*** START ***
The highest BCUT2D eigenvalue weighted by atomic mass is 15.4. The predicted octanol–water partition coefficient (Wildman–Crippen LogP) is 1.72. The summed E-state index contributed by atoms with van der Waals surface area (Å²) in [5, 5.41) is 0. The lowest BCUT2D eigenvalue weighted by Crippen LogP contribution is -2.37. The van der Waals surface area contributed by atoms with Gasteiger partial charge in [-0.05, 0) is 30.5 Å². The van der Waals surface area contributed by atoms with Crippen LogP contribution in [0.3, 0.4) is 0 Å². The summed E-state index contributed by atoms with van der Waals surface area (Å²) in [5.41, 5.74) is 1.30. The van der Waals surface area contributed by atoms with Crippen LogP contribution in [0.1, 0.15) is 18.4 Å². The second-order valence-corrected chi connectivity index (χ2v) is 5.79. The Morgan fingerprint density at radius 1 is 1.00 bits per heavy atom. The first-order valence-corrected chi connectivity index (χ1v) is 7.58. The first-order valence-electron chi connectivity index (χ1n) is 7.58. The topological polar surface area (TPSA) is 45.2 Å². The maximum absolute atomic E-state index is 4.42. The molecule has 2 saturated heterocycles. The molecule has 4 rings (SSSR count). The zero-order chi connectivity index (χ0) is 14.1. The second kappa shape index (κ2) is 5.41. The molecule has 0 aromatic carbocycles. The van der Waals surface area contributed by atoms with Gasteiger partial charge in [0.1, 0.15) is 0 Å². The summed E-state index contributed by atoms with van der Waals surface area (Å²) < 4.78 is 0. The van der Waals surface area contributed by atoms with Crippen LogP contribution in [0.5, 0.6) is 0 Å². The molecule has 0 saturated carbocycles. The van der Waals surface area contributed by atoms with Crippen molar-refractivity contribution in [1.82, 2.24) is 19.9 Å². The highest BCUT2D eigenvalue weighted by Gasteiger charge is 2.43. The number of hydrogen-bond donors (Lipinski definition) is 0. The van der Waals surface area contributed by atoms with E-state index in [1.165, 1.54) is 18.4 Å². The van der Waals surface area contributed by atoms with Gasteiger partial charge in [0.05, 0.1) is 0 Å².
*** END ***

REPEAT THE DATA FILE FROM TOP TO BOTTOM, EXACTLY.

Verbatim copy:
The highest BCUT2D eigenvalue weighted by atomic mass is 15.4. The predicted octanol–water partition coefficient (Wildman–Crippen LogP) is 1.72. The summed E-state index contributed by atoms with van der Waals surface area (Å²) in [5, 5.41) is 0. The lowest BCUT2D eigenvalue weighted by Crippen LogP contribution is -2.37. The van der Waals surface area contributed by atoms with Gasteiger partial charge in [-0.05, 0) is 30.5 Å². The van der Waals surface area contributed by atoms with Crippen LogP contribution in [0.3, 0.4) is 0 Å². The summed E-state index contributed by atoms with van der Waals surface area (Å²) in [5.41, 5.74) is 1.30. The van der Waals surface area contributed by atoms with Crippen LogP contribution in [0.1, 0.15) is 18.4 Å². The second-order valence-corrected chi connectivity index (χ2v) is 5.79. The Morgan fingerprint density at radius 1 is 1.00 bits per heavy atom. The first-order valence-corrected chi connectivity index (χ1v) is 7.58. The first-order valence-electron chi connectivity index (χ1n) is 7.58. The topological polar surface area (TPSA) is 45.2 Å². The maximum absolute atomic E-state index is 4.42. The molecule has 2 saturated heterocycles. The molecule has 4 rings (SSSR count). The zero-order chi connectivity index (χ0) is 14.1. The second kappa shape index (κ2) is 5.41. The molecule has 0 aromatic carbocycles. The van der Waals surface area contributed by atoms with Gasteiger partial charge in [0.1, 0.15) is 0 Å². The summed E-state index contributed by atoms with van der Waals surface area (Å²) < 4.78 is 0. The van der Waals surface area contributed by atoms with Crippen LogP contribution in [0.5, 0.6) is 0 Å². The molecule has 0 saturated carbocycles. The van der Waals surface area contributed by atoms with Crippen molar-refractivity contribution in [1.82, 2.24) is 19.9 Å². The highest BCUT2D eigenvalue weighted by Gasteiger charge is 2.43. The number of hydrogen-bond donors (Lipinski definition) is 0. The van der Waals surface area contributed by atoms with E-state index in [1.165, 1.54) is 18.4 Å². The van der Waals surface area contributed by atoms with Gasteiger partial charge in [0.05, 0.1) is 0 Å².